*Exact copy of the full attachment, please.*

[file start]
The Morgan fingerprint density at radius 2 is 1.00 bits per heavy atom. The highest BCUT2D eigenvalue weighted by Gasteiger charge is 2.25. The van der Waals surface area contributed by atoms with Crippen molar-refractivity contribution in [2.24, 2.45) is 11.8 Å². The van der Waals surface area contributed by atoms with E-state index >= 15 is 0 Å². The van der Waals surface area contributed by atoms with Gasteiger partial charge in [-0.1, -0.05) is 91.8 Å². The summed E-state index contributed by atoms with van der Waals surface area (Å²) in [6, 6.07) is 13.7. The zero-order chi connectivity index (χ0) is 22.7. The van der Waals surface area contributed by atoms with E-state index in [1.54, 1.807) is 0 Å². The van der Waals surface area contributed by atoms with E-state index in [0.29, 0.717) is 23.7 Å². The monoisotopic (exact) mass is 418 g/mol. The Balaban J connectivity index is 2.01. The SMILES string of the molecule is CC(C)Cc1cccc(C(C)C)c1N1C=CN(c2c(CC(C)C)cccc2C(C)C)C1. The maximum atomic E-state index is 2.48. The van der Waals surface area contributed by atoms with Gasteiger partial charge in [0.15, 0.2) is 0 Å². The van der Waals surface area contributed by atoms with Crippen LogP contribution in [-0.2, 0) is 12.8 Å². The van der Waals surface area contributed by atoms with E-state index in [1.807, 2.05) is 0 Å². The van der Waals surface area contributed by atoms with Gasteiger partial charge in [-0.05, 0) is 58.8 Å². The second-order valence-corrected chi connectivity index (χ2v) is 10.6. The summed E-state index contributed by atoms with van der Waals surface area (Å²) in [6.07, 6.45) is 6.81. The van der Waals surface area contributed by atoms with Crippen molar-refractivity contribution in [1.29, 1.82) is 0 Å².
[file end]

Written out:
The Morgan fingerprint density at radius 2 is 1.00 bits per heavy atom. The highest BCUT2D eigenvalue weighted by Gasteiger charge is 2.25. The van der Waals surface area contributed by atoms with Crippen molar-refractivity contribution in [2.24, 2.45) is 11.8 Å². The van der Waals surface area contributed by atoms with E-state index >= 15 is 0 Å². The van der Waals surface area contributed by atoms with Gasteiger partial charge in [-0.1, -0.05) is 91.8 Å². The summed E-state index contributed by atoms with van der Waals surface area (Å²) in [6, 6.07) is 13.7. The zero-order chi connectivity index (χ0) is 22.7. The van der Waals surface area contributed by atoms with E-state index in [1.54, 1.807) is 0 Å². The van der Waals surface area contributed by atoms with E-state index in [0.29, 0.717) is 23.7 Å². The monoisotopic (exact) mass is 418 g/mol. The Balaban J connectivity index is 2.01. The SMILES string of the molecule is CC(C)Cc1cccc(C(C)C)c1N1C=CN(c2c(CC(C)C)cccc2C(C)C)C1. The maximum atomic E-state index is 2.48. The van der Waals surface area contributed by atoms with Gasteiger partial charge in [0.15, 0.2) is 0 Å². The van der Waals surface area contributed by atoms with Crippen LogP contribution in [-0.2, 0) is 12.8 Å². The van der Waals surface area contributed by atoms with E-state index in [1.807, 2.05) is 0 Å². The van der Waals surface area contributed by atoms with Gasteiger partial charge in [-0.05, 0) is 58.8 Å². The second-order valence-corrected chi connectivity index (χ2v) is 10.6. The summed E-state index contributed by atoms with van der Waals surface area (Å²) in [6.07, 6.45) is 6.81. The van der Waals surface area contributed by atoms with Crippen molar-refractivity contribution in [1.29, 1.82) is 0 Å².